This morning, I watched an interview of a woman who was one of Jimmy Saville’s victims, on Victoria Derbyshire. It was in the lead up to a BBC documentary on tonight. I have put it on to record, it will no doubt be harrowing.

The woman in the interview was inspiring and so much of what she said resonated to me. I am in no way comparing the tragedies, at all. Please do not take this blog in that way. However, the interview highlighted to me just how life’s shits, even the shittest of shits, have similarities in the way we approach them and the lessons that we learn from them.  A lot of what she had to say transfers far beyond the situation that she is in – it relates to all forms of pain, upset, tragedy, grief, trauma, and everyday life…

She spoke about how her family had been very supportive since she revealed the history of abuse that she suffered, and poignantly, how their support came about once she enabled them to support her. I think this is such a valid lesson in life and so beautifully put. Frustratingly, if you sit and wait for support to come to you, you will most likely luck out. Of course, the well may not be completely dry, but it probably won’t keep you hydrated. We know that to get the majority to support us, we have to initiate the conversations, and then, within the conversations, we have to subtly educate on how best to support us.

I am not really at the point of wishing to enable others to support me. I am still just sat by the well, waiting. Luckily, I have enough support coming and those that don’t need the invite are cherished. Really cherished. However, I do know that other, more formal avenues of support are in our control only. I don’t agree that it should always be that way, but we have to go looking for it. I guess the lesson is, not to concern yourself with the journey to the support, but be thankful and enriched by the support once you get there.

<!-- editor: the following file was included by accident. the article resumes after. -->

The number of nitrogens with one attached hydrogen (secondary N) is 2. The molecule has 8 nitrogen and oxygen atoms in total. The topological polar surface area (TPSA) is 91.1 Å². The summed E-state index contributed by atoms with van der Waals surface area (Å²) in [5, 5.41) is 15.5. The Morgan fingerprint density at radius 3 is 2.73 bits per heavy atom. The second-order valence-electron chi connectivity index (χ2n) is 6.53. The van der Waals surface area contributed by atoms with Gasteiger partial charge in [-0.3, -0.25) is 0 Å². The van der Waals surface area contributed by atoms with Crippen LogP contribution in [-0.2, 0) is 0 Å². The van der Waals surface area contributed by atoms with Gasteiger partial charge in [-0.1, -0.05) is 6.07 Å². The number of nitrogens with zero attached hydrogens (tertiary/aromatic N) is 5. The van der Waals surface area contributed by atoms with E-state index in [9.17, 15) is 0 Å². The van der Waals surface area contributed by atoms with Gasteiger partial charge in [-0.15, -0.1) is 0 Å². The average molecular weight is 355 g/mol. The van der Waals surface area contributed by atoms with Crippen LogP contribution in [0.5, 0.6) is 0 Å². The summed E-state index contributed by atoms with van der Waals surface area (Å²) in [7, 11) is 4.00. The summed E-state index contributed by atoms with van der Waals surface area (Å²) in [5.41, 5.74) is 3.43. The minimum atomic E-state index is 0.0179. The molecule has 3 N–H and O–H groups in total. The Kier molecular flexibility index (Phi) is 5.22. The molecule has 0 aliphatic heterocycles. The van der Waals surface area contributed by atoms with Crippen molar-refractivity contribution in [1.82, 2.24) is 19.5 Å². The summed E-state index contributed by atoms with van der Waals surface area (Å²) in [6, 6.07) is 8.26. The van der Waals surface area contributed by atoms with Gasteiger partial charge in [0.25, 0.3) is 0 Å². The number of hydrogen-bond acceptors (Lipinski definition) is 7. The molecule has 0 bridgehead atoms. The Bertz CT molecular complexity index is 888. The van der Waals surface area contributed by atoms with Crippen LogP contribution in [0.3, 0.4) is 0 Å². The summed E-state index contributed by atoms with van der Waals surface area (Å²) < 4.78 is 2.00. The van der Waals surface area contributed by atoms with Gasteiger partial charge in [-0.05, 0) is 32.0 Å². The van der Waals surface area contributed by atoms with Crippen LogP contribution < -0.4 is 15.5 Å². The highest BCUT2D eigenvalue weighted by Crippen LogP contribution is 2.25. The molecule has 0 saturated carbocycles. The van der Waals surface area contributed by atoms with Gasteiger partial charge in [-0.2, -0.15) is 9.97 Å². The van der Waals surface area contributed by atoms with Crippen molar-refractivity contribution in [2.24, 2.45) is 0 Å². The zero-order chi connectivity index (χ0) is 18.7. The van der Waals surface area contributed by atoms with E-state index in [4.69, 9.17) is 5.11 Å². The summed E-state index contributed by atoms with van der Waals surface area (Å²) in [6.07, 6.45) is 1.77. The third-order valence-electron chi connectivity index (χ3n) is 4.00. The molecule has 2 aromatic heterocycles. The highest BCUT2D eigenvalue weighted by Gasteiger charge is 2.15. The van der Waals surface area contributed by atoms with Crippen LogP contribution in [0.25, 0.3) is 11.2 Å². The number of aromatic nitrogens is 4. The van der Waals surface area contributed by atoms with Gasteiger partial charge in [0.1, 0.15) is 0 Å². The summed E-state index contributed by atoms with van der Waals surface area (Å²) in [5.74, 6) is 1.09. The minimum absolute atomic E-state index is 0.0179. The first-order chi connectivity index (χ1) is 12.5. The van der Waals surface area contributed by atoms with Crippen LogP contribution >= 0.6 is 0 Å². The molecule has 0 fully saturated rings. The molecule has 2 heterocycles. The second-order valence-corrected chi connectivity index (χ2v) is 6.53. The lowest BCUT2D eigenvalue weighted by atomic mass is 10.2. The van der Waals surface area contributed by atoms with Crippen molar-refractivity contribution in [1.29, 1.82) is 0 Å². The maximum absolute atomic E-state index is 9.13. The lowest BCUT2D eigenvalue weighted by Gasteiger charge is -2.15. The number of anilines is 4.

She also shared her need and desire to talk and how not doing so, exacerbates the situation and enables repeat abuse in wider society. This reminded me of a girl I went to secondary school with, who in response to a conversation about rape, told us all to stop talking about it as it just shouldn’t be talked about. I remember, back then being just as opinionated as I am now, telling her that if we don’t talk about it, how are those suffering abuse able to talk about it. 

We must talk about all those taboos out there. There is a lot of discussion about this surrounding stillbirth and miscarriage, rightly so, within society and within the maternity services. Talking about it doesn’t make it happen more, it isn’t catching. Talking about it, can actually make it happen less and can even makes the silent damage it does to people lessen. Victoria Derbyshire herself knows all to well the power of speaking about life’s shit. Through Operation Yewtree getting coverage, more and more people have come forward. Those who talk about the shit stuff aren’t seeking pity, money or fame. They generally want to know that they are not alone and to help themselves and others. Is it British politeness that keep these things taboo? Or do we just excuse ourselves with this notion?